The Cancer Metabolism and Growth (CMG) Program has the overall goal to determine how oncogenic alterations regulate tumor cell metabolism, growth, proliferation, survival, and tumor-host interaction to facilitate disease progression. The ultimate aim is to identify new approaches to improve cancer treatment through innovative biochemical, molecular and biological research. In vivo approaches to address metabolic, physical and immunologic functions in cancer and state-of-the-art measurement of cancer metabolism are signature Program features that span the Rutgers/Princeton consortium. CMG provides the platform for productive, collaborative, and impactful science, and interfaces with the Cancer Center for the translation of that science, both bench to bedside and bedside to bench. CMG has 59 members from 26 Departments, 10 Schools, and 3 Universities. CMG research is well funded with $14.3M annual direct peer-reviewed grant support, $9.2M of which is cancer-focused (9 multi-PI), with $3M from the NCI (21 R01-equivalent/14 PIs). In the last funding period CMG members published more than 835 papers, 31% of which are collaborative (15% intra- and 22% inter-collaborative) with 21% top-tier journals and 50% collaborative with other institutions. In comparison to the last funding period, this represents an increase in both total and collaborative publications, and seven additional multi-PI grants. Impactful CMG cancer science includes the discovery that circulating lactate is a major supplier of carbon to the tricarboxylic acid (TCA) cycle in tumors, and that the folate pathway significantly contributes to NADPH production. How glutamine metabolism is critical for MYC-driven cancers, how mTOR signaling is controlled by nutrient availability, and how protein and lipid scavenging contribute to cancer growth, proliferation and survival were also discovered by CMG research. Examination of metabolic interactions between tumor and host revealed new mechanisms of metastasis, and how tumors physically interact with their local environment and the immune system. Program members discovered that metastasis represents corruption of normal developmental processes, that cell polarity and tissue/cytoskeletal tension in the tumor microenvironment alter oncogenic signaling via the Hippo and other pathways, and that nutrient scavenging, interferons and the removal of dead cells by efferocytosis alter the immune response to tumors. Translation of CMG research has led to clinical trials targeting metabolism, promoting apoptosis and activating anti-tumor immune responses. In turn, clinical observations have informed CMG research to model treatment, resistance and exceptional responders to identify underlying mechanisms and to improve therapy.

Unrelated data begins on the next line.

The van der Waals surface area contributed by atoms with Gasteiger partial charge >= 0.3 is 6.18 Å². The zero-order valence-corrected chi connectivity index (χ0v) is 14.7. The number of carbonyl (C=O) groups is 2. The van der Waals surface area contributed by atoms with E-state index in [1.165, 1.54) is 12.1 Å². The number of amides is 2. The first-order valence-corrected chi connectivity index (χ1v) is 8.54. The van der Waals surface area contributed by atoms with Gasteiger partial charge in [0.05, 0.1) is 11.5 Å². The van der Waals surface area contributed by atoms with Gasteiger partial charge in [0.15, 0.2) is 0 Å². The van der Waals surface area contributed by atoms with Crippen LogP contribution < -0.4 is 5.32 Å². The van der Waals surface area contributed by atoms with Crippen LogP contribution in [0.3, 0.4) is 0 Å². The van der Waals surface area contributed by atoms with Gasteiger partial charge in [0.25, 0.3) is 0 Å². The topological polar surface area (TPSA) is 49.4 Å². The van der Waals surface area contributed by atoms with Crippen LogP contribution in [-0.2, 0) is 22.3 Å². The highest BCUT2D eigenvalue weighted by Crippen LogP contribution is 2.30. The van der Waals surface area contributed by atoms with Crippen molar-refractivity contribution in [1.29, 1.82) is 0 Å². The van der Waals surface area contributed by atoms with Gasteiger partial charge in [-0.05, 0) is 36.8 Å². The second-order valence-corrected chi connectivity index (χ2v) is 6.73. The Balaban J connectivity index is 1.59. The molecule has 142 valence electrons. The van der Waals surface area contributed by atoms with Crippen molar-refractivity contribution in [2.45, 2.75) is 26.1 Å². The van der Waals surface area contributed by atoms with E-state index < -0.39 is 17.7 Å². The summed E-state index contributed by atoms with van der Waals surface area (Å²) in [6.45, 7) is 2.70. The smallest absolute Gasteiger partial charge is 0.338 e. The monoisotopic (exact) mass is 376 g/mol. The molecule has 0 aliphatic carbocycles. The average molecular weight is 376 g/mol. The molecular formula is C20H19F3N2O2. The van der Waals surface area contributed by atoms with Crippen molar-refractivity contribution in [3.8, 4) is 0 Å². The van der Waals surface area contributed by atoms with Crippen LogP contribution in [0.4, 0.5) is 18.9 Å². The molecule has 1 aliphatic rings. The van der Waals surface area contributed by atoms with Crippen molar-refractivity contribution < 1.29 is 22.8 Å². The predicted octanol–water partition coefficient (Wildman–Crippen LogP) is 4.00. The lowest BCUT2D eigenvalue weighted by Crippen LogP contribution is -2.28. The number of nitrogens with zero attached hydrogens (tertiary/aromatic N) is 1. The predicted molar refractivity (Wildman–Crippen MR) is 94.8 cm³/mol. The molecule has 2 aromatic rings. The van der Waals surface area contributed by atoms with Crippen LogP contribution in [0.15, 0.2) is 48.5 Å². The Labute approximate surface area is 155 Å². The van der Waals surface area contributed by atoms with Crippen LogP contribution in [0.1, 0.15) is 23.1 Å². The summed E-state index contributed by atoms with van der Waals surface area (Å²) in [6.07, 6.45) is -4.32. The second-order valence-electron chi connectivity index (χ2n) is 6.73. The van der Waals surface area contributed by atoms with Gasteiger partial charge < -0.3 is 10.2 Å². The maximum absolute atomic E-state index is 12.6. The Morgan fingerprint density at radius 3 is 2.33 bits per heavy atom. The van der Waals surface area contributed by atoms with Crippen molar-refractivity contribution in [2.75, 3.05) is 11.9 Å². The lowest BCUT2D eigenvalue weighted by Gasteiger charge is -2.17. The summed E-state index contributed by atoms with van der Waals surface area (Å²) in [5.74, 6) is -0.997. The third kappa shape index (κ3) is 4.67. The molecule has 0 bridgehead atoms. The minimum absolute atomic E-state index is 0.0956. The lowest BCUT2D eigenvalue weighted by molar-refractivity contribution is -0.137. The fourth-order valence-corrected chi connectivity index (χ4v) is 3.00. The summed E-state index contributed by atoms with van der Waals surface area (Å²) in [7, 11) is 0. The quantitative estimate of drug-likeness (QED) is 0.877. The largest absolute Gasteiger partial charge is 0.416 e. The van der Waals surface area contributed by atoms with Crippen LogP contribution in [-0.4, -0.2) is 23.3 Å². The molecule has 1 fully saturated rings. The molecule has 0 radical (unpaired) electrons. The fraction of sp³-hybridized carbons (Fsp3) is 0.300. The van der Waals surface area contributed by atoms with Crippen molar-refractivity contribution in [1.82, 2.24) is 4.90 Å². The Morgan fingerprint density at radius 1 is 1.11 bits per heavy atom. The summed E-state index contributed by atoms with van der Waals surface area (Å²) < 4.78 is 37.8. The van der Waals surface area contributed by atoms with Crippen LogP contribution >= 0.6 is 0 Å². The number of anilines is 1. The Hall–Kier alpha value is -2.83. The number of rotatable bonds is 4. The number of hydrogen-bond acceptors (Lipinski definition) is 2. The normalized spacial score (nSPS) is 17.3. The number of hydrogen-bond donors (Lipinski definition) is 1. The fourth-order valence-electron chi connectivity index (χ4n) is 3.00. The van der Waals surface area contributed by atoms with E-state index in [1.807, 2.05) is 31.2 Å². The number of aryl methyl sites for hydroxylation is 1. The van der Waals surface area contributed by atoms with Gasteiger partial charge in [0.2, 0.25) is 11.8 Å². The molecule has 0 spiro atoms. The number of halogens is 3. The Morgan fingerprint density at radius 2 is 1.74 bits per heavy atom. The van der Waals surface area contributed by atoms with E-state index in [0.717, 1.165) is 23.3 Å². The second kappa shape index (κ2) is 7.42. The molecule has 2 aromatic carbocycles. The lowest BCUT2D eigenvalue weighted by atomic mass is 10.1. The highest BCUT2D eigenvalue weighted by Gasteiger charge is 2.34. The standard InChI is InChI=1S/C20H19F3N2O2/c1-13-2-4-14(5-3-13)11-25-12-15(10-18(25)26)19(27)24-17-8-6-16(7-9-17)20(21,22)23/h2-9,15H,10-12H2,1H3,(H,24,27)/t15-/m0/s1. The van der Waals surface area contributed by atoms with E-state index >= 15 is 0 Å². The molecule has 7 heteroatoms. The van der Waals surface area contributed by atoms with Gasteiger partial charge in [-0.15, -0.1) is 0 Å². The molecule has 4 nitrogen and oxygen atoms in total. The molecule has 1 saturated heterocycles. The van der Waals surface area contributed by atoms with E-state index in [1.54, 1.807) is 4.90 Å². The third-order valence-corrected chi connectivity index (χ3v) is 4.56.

Agency
National Institute of Health (NIH)
Institute
National Cancer Institute (NCI)
Type
Center Core Grants (P30)
Project #
2P30CA072720-20
Application #
9632903
Study Section
Subcommittee I - Transistion to Independence (NCI)
Project Start
Project End
Budget Start
2019-03-01
Budget End
2020-02-29
Support Year
20
Fiscal Year
2019
Total Cost
Indirect Cost
Name
Rbhs -Cancer Institute of New Jersey
Department
Type
DUNS #
078728091
City
New Brunswick
State
NJ
Country
United States
Zip Code
08901
Zhu, Sining; Jin, Juan; Gokhale, Samantha et al. (2018) Genetic Alterations of TRAF Proteins in Human Cancers. Front Immunol 9:2111
Perekatt, Ansu O; Shah, Pooja P; Cheung, Shannon et al. (2018) SMAD4 Suppresses WNT-Driven Dedifferentiation and Oncogenesis in the Differentiated Gut Epithelium. Cancer Res 78:4878-4890
Llanos, Adana A M; Tsui, Jennifer; Rotter, David et al. (2018) Factors associated with high-risk human papillomavirus test utilization and infection: a population-based study of uninsured and underinsured women. BMC Womens Health 18:162
Hadigol, Mohammad; Khiabanian, Hossein (2018) MERIT reveals the impact of genomic context on sequencing error rate in ultra-deep applications. BMC Bioinformatics 19:219
Severson, Eric A; Riedlinger, Gregory M; Connelly, Caitlin F et al. (2018) Detection of clonal hematopoiesis of indeterminate potential in clinical sequencing of solid tumor specimens. Blood 131:2501-2505
Shih, Weichung Joe; Lin, Yong (2018) Relative efficiency of precision medicine designs for clinical trials with predictive biomarkers. Stat Med 37:687-709
Ding, Qiang; Gaska, Jenna M; Douam, Florian et al. (2018) Species-specific disruption of STING-dependent antiviral cellular defenses by the Zika virus NS2B3 protease. Proc Natl Acad Sci U S A 115:E6310-E6318
Winer, Benjamin Y; Shirvani-Dastgerdi, Elham; Bram, Yaron et al. (2018) Preclinical assessment of antiviral combination therapy in a genetically humanized mouse model for hepatitis delta virus infection. Sci Transl Med 10:
Modi, Parth K; Wang, Ye; Kirk, Peter S et al. (2018) The Receipt of Industry Payments is Associated With Prescribing Promoted Alpha-blockers and Overactive Bladder Medications. Urology 117:50-56
Dai, Zhuqing; Feng, Simin; Liu, Anna et al. (2018) Anti-inflammatory effects of newly synthesized ?-galacto-oligosaccharides on dextran sulfate sodium-induced colitis in C57BL/6J mice. Food Res Int 109:350-357

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